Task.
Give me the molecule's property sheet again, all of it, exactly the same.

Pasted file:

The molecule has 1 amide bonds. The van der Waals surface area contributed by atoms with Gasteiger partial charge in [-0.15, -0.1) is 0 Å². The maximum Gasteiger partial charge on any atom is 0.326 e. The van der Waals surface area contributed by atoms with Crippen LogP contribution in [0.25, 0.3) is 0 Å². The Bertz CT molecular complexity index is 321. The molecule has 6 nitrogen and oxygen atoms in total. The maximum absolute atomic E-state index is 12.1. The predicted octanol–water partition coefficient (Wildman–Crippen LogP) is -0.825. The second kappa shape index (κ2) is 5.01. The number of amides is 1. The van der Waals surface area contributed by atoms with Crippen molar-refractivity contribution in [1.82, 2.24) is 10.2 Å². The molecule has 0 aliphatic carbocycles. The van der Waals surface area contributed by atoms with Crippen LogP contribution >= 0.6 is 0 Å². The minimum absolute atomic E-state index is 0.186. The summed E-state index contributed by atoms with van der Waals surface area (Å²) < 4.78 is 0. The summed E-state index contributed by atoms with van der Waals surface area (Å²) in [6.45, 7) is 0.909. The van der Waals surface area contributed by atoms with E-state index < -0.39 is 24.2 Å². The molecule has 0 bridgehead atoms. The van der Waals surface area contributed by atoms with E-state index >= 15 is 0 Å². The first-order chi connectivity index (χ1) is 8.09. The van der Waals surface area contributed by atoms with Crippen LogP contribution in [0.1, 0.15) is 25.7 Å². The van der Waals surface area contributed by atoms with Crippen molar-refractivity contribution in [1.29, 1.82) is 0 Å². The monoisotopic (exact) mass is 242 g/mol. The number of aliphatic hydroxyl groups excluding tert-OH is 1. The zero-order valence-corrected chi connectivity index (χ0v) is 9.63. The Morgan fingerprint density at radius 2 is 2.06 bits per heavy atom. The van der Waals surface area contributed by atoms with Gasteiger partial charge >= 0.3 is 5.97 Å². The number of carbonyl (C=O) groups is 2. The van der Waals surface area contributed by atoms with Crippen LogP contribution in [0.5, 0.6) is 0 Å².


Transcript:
The molecule has 1 amide bonds. The van der Waals surface area contributed by atoms with Gasteiger partial charge in [-0.15, -0.1) is 0 Å². The maximum Gasteiger partial charge on any atom is 0.326 e. The van der Waals surface area contributed by atoms with Crippen LogP contribution in [0.25, 0.3) is 0 Å². The Bertz CT molecular complexity index is 321. The molecule has 6 nitrogen and oxygen atoms in total. The maximum absolute atomic E-state index is 12.1. The predicted octanol–water partition coefficient (Wildman–Crippen LogP) is -0.825. The second kappa shape index (κ2) is 5.01. The number of amides is 1. The van der Waals surface area contributed by atoms with Crippen molar-refractivity contribution in [1.82, 2.24) is 10.2 Å². The molecule has 0 aliphatic carbocycles. The van der Waals surface area contributed by atoms with Crippen LogP contribution >= 0.6 is 0 Å². The minimum absolute atomic E-state index is 0.186. The summed E-state index contributed by atoms with van der Waals surface area (Å²) < 4.78 is 0. The summed E-state index contributed by atoms with van der Waals surface area (Å²) in [6.45, 7) is 0.909. The van der Waals surface area contributed by atoms with E-state index < -0.39 is 24.2 Å². The molecule has 0 bridgehead atoms. The van der Waals surface area contributed by atoms with E-state index >= 15 is 0 Å². The first-order chi connectivity index (χ1) is 8.09. The van der Waals surface area contributed by atoms with Crippen LogP contribution in [0.1, 0.15) is 25.7 Å². The van der Waals surface area contributed by atoms with Crippen molar-refractivity contribution in [1.29, 1.82) is 0 Å². The monoisotopic (exact) mass is 242 g/mol. The number of aliphatic hydroxyl groups excluding tert-OH is 1. The zero-order valence-corrected chi connectivity index (χ0v) is 9.63. The Morgan fingerprint density at radius 2 is 2.06 bits per heavy atom. The van der Waals surface area contributed by atoms with Gasteiger partial charge >= 0.3 is 5.97 Å². The number of carbonyl (C=O) groups is 2. The van der Waals surface area contributed by atoms with Crippen LogP contribution in [0.5, 0.6) is 0 Å².